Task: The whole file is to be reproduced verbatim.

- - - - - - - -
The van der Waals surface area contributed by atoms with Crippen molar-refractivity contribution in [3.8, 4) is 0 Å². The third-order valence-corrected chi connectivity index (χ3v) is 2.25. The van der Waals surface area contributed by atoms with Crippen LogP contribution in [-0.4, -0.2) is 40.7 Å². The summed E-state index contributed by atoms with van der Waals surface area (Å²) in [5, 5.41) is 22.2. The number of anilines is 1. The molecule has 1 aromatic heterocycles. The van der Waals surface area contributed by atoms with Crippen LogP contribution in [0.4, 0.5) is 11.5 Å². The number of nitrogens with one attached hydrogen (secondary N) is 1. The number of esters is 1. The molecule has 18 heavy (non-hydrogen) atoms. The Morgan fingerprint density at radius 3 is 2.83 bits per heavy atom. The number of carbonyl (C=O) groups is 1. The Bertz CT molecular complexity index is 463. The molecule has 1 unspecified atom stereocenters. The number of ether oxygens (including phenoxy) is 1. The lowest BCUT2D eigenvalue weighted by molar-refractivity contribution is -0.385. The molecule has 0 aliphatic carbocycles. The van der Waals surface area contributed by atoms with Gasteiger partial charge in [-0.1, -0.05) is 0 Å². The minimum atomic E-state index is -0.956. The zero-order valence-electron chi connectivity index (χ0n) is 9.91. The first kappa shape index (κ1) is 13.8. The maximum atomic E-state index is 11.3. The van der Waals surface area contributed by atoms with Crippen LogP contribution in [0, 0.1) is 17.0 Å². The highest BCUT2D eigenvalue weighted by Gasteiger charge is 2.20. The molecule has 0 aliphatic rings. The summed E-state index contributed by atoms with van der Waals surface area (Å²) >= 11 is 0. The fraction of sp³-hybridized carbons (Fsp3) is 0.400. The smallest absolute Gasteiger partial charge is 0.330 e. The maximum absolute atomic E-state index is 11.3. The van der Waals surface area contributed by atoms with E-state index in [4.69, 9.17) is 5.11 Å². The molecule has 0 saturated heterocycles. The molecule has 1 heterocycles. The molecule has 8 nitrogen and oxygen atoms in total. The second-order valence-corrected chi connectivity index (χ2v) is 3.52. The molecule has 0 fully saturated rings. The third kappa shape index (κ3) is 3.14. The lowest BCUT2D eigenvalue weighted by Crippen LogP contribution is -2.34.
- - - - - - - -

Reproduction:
The van der Waals surface area contributed by atoms with Crippen molar-refractivity contribution in [3.8, 4) is 0 Å². The third-order valence-corrected chi connectivity index (χ3v) is 2.25. The van der Waals surface area contributed by atoms with Crippen LogP contribution in [-0.4, -0.2) is 40.7 Å². The summed E-state index contributed by atoms with van der Waals surface area (Å²) in [5, 5.41) is 22.2. The number of anilines is 1. The molecule has 1 aromatic heterocycles. The van der Waals surface area contributed by atoms with Crippen LogP contribution in [0.4, 0.5) is 11.5 Å². The number of nitrogens with one attached hydrogen (secondary N) is 1. The number of esters is 1. The molecule has 18 heavy (non-hydrogen) atoms. The Morgan fingerprint density at radius 3 is 2.83 bits per heavy atom. The number of carbonyl (C=O) groups is 1. The Bertz CT molecular complexity index is 463. The molecule has 1 unspecified atom stereocenters. The number of ether oxygens (including phenoxy) is 1. The lowest BCUT2D eigenvalue weighted by molar-refractivity contribution is -0.385. The molecule has 0 aliphatic carbocycles. The van der Waals surface area contributed by atoms with Gasteiger partial charge in [-0.1, -0.05) is 0 Å². The minimum atomic E-state index is -0.956. The zero-order valence-electron chi connectivity index (χ0n) is 9.91. The first kappa shape index (κ1) is 13.8. The maximum atomic E-state index is 11.3. The van der Waals surface area contributed by atoms with Crippen LogP contribution in [0, 0.1) is 17.0 Å². The highest BCUT2D eigenvalue weighted by Gasteiger charge is 2.20. The molecule has 0 aliphatic rings. The summed E-state index contributed by atoms with van der Waals surface area (Å²) >= 11 is 0. The fraction of sp³-hybridized carbons (Fsp3) is 0.400. The smallest absolute Gasteiger partial charge is 0.330 e. The maximum absolute atomic E-state index is 11.3. The van der Waals surface area contributed by atoms with E-state index in [4.69, 9.17) is 5.11 Å². The molecule has 0 saturated heterocycles. The molecule has 1 heterocycles. The molecule has 8 nitrogen and oxygen atoms in total. The second-order valence-corrected chi connectivity index (χ2v) is 3.52. The molecule has 0 fully saturated rings. The third kappa shape index (κ3) is 3.14. The lowest BCUT2D eigenvalue weighted by Crippen LogP contribution is -2.34.